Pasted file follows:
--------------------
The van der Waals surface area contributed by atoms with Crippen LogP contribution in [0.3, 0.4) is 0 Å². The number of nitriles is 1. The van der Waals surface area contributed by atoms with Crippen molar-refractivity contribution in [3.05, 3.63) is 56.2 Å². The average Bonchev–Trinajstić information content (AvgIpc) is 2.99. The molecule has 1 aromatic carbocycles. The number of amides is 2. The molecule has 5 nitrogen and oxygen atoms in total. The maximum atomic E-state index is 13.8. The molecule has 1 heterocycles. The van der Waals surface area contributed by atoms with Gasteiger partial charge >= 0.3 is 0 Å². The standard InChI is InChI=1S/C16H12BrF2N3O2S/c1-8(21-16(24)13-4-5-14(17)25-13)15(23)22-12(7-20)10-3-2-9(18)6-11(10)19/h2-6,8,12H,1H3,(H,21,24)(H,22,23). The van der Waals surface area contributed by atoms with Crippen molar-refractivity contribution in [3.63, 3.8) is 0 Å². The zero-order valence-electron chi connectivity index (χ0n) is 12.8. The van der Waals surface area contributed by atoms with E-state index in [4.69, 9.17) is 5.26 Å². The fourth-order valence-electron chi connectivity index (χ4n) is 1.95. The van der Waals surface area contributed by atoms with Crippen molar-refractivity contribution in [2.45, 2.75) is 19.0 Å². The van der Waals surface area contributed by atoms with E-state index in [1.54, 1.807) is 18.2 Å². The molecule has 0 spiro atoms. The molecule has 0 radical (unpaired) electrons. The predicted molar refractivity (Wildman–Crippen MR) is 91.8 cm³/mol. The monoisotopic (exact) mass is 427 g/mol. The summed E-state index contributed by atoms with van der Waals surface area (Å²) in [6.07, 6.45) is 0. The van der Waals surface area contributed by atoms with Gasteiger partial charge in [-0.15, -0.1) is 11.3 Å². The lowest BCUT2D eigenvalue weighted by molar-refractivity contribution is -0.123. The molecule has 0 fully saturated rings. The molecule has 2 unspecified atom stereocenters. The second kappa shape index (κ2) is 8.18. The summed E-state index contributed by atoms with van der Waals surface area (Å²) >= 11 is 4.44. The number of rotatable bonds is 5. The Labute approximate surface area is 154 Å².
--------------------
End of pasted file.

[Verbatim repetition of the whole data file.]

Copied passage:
The van der Waals surface area contributed by atoms with Crippen LogP contribution in [0.3, 0.4) is 0 Å². The number of nitriles is 1. The van der Waals surface area contributed by atoms with Crippen molar-refractivity contribution in [3.05, 3.63) is 56.2 Å². The average Bonchev–Trinajstić information content (AvgIpc) is 2.99. The molecule has 1 aromatic carbocycles. The number of amides is 2. The molecule has 5 nitrogen and oxygen atoms in total. The maximum atomic E-state index is 13.8. The molecule has 1 heterocycles. The van der Waals surface area contributed by atoms with Gasteiger partial charge >= 0.3 is 0 Å². The standard InChI is InChI=1S/C16H12BrF2N3O2S/c1-8(21-16(24)13-4-5-14(17)25-13)15(23)22-12(7-20)10-3-2-9(18)6-11(10)19/h2-6,8,12H,1H3,(H,21,24)(H,22,23). The van der Waals surface area contributed by atoms with Crippen molar-refractivity contribution in [3.63, 3.8) is 0 Å². The zero-order valence-electron chi connectivity index (χ0n) is 12.8. The van der Waals surface area contributed by atoms with E-state index in [4.69, 9.17) is 5.26 Å². The fourth-order valence-electron chi connectivity index (χ4n) is 1.95. The van der Waals surface area contributed by atoms with Crippen molar-refractivity contribution in [2.45, 2.75) is 19.0 Å². The van der Waals surface area contributed by atoms with E-state index in [1.54, 1.807) is 18.2 Å². The molecule has 0 spiro atoms. The molecule has 0 radical (unpaired) electrons. The predicted molar refractivity (Wildman–Crippen MR) is 91.8 cm³/mol. The monoisotopic (exact) mass is 427 g/mol. The summed E-state index contributed by atoms with van der Waals surface area (Å²) in [6.07, 6.45) is 0. The van der Waals surface area contributed by atoms with Gasteiger partial charge in [-0.15, -0.1) is 11.3 Å². The lowest BCUT2D eigenvalue weighted by molar-refractivity contribution is -0.123. The molecule has 0 fully saturated rings. The molecule has 2 unspecified atom stereocenters. The second kappa shape index (κ2) is 8.18. The summed E-state index contributed by atoms with van der Waals surface area (Å²) >= 11 is 4.44. The number of rotatable bonds is 5. The Labute approximate surface area is 154 Å².